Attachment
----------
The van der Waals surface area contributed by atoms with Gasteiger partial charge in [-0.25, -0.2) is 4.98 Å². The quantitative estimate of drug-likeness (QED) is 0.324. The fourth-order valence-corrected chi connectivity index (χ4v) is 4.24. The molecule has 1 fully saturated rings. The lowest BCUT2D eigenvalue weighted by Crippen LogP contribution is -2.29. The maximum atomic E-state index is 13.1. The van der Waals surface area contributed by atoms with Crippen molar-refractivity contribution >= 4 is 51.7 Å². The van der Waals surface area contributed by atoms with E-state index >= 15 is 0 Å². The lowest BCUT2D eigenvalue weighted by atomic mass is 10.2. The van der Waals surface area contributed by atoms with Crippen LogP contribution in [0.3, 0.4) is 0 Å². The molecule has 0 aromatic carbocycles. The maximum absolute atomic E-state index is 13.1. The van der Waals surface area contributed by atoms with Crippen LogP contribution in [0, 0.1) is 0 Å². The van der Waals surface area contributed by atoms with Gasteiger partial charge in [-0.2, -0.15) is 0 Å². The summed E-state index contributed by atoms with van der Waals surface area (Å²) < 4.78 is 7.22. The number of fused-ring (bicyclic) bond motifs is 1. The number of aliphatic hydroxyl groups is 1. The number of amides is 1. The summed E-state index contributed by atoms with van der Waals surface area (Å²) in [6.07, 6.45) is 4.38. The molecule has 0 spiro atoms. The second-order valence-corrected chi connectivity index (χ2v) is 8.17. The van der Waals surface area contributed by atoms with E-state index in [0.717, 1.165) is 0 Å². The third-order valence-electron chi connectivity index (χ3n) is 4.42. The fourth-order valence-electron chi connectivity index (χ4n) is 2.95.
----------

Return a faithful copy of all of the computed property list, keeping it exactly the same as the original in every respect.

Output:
The van der Waals surface area contributed by atoms with Gasteiger partial charge in [-0.25, -0.2) is 4.98 Å². The quantitative estimate of drug-likeness (QED) is 0.324. The fourth-order valence-corrected chi connectivity index (χ4v) is 4.24. The molecule has 1 fully saturated rings. The lowest BCUT2D eigenvalue weighted by Crippen LogP contribution is -2.29. The maximum atomic E-state index is 13.1. The van der Waals surface area contributed by atoms with Crippen molar-refractivity contribution >= 4 is 51.7 Å². The van der Waals surface area contributed by atoms with E-state index >= 15 is 0 Å². The lowest BCUT2D eigenvalue weighted by atomic mass is 10.2. The van der Waals surface area contributed by atoms with Crippen LogP contribution in [0.3, 0.4) is 0 Å². The molecule has 0 aromatic carbocycles. The maximum absolute atomic E-state index is 13.1. The van der Waals surface area contributed by atoms with Crippen LogP contribution in [0, 0.1) is 0 Å². The van der Waals surface area contributed by atoms with Gasteiger partial charge in [-0.2, -0.15) is 0 Å². The summed E-state index contributed by atoms with van der Waals surface area (Å²) < 4.78 is 7.22. The number of fused-ring (bicyclic) bond motifs is 1. The number of aliphatic hydroxyl groups is 1. The number of amides is 1. The summed E-state index contributed by atoms with van der Waals surface area (Å²) in [6.07, 6.45) is 4.38. The molecule has 0 spiro atoms. The second-order valence-corrected chi connectivity index (χ2v) is 8.17. The van der Waals surface area contributed by atoms with E-state index in [0.717, 1.165) is 0 Å². The third-order valence-electron chi connectivity index (χ3n) is 4.42. The fourth-order valence-electron chi connectivity index (χ4n) is 2.95.